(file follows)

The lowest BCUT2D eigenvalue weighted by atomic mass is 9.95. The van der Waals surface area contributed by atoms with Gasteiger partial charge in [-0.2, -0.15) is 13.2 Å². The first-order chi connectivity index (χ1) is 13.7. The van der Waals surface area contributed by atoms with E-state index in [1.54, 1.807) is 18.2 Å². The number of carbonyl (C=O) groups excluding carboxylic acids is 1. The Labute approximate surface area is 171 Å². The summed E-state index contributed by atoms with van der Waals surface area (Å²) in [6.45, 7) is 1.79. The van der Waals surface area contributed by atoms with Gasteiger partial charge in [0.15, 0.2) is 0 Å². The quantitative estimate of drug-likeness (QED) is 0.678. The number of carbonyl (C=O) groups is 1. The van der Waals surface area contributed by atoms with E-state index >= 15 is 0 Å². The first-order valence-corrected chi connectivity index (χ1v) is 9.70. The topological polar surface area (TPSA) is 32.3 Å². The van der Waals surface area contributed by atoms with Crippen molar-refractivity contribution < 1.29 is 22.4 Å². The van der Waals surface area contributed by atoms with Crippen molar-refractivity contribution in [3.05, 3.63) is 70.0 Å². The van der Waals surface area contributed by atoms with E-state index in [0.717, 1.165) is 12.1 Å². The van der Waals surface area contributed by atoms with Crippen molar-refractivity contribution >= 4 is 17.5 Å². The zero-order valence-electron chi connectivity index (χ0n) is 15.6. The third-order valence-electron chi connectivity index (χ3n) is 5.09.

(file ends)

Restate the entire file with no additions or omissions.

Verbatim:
The lowest BCUT2D eigenvalue weighted by atomic mass is 9.95. The van der Waals surface area contributed by atoms with Gasteiger partial charge in [-0.2, -0.15) is 13.2 Å². The first-order chi connectivity index (χ1) is 13.7. The van der Waals surface area contributed by atoms with E-state index in [1.54, 1.807) is 18.2 Å². The number of carbonyl (C=O) groups excluding carboxylic acids is 1. The Labute approximate surface area is 171 Å². The summed E-state index contributed by atoms with van der Waals surface area (Å²) in [6.45, 7) is 1.79. The van der Waals surface area contributed by atoms with Gasteiger partial charge in [0.15, 0.2) is 0 Å². The quantitative estimate of drug-likeness (QED) is 0.678. The number of carbonyl (C=O) groups is 1. The van der Waals surface area contributed by atoms with E-state index >= 15 is 0 Å². The first-order valence-corrected chi connectivity index (χ1v) is 9.70. The topological polar surface area (TPSA) is 32.3 Å². The van der Waals surface area contributed by atoms with Crippen molar-refractivity contribution < 1.29 is 22.4 Å². The van der Waals surface area contributed by atoms with Crippen molar-refractivity contribution in [3.05, 3.63) is 70.0 Å². The van der Waals surface area contributed by atoms with E-state index in [0.717, 1.165) is 12.1 Å². The van der Waals surface area contributed by atoms with Crippen molar-refractivity contribution >= 4 is 17.5 Å². The zero-order valence-electron chi connectivity index (χ0n) is 15.6. The third-order valence-electron chi connectivity index (χ3n) is 5.09.